Don with a nice Ling caught on a "set line".

With the lines stowed away, we broke out our jigs and began probing the depths. Our gear were jigging rods with open faced reels and no-stretch tuff line. The terminal gear consisted of a one half ounce jig head with a white plastic tail and legs. The hook was tipped with a herring chunk. We fished at depths of 120-190 feet. The lake was dead calm and there was no problem maintaining contact with the bottom.

Perhaps you’ve read a certain magazine that came out lately with a certain article about anglers catching "20-30" of these fish easily. All I can say is, they don’t call it the " * and * Liars Magazine" for nothing. We spent two hours and several locations jigging and came up with nothing. We also saw several other boats jigging and catching – nothing. At 11am, just as Anton and I were about to turn to each other and say "let’s catch some lakers", my rod bent down with the weight of a nice fish. Up came a burbot of about 22 inches. "Looks just like a ling" I commented. My first rod-caught fresh water ling took a bit of work but was worth it. However, the three of us had had enough jigging for one morning. Away went the jigging rods and out came the trolling gear. As much as I enjoyed catching that ling and looked forward to eating it, how can you be on top of a lake that has recently produced two state record lake trout and not target them? The answer is you can’t, at least I can’t! Once again Anton put on a laker seminar for me. We fished until 3pm and brought five nice fish into the boat. The fish ranged from four to six pounds. Four of five fish came off the downrigger he was running, one came off the mid-depth line, and none came off the rigger I was running. The hot lure was a glow Worden's M-2 luminescent chartreuse plug. Anton and I were running the same lure in the same depth range. But I’m not complaining. I know that I can go out and catch these lakers another day. Just another productive day on Lake Chelan! Lings average two to four pounds but can grow quite large - up to 46 inches long! In Washington the record for a ling is 17 pounds, caught by Patrick Bloomer on Palmer Lake, Okanogan county, 1993.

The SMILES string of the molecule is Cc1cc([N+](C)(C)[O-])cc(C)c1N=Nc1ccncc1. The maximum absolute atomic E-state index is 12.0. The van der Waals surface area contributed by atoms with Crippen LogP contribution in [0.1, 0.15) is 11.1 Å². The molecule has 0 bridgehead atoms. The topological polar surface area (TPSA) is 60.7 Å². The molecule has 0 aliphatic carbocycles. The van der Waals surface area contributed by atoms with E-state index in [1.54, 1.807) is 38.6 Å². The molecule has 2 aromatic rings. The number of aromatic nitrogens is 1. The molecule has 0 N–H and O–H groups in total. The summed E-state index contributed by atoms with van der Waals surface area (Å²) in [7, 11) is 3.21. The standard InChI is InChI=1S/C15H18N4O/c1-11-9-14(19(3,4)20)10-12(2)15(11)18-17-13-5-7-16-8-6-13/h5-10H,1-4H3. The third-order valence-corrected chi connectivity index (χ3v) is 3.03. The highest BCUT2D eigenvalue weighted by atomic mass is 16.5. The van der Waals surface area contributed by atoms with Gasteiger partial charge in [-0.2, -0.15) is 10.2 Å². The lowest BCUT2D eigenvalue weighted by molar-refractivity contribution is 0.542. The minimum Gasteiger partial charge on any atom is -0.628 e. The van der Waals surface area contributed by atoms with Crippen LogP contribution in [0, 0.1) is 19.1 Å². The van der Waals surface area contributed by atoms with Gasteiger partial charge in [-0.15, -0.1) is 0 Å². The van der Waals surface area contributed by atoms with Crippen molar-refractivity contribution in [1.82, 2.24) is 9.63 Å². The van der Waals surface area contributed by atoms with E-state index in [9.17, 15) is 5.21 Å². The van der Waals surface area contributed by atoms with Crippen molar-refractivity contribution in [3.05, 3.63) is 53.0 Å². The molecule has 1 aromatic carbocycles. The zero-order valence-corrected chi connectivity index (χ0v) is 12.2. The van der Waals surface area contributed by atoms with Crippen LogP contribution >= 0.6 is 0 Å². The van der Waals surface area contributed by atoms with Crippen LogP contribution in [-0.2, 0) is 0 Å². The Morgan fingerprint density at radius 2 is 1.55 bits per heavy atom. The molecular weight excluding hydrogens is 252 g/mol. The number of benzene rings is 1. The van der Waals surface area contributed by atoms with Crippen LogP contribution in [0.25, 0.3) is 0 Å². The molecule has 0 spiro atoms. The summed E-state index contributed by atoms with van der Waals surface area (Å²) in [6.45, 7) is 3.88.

Anton Jones of Darrell and Dad's Family Guide Service - doing what he loves best - "Fish On!"

When I returned home my family and I had a fish fry and let me tell you, the taste of fresh water ling is the same as that of salt water ling. Delicious! I saved a fillet for later to try poached, which is the style that brings out the "Poor Man's Lobster" taste. While doing research for this article I found several good web sites with information on the fresh water ling. Here are some links for you to follow for more information on the only fresh water member of the cod family: Web site from Wisconsin:

Pennsylvania endangered ling article: A fun article from Old England: Great underwater pictures from Canada:

Article is courtesy of Washington Lakes. Visit their web site at for more information about Washington fishing.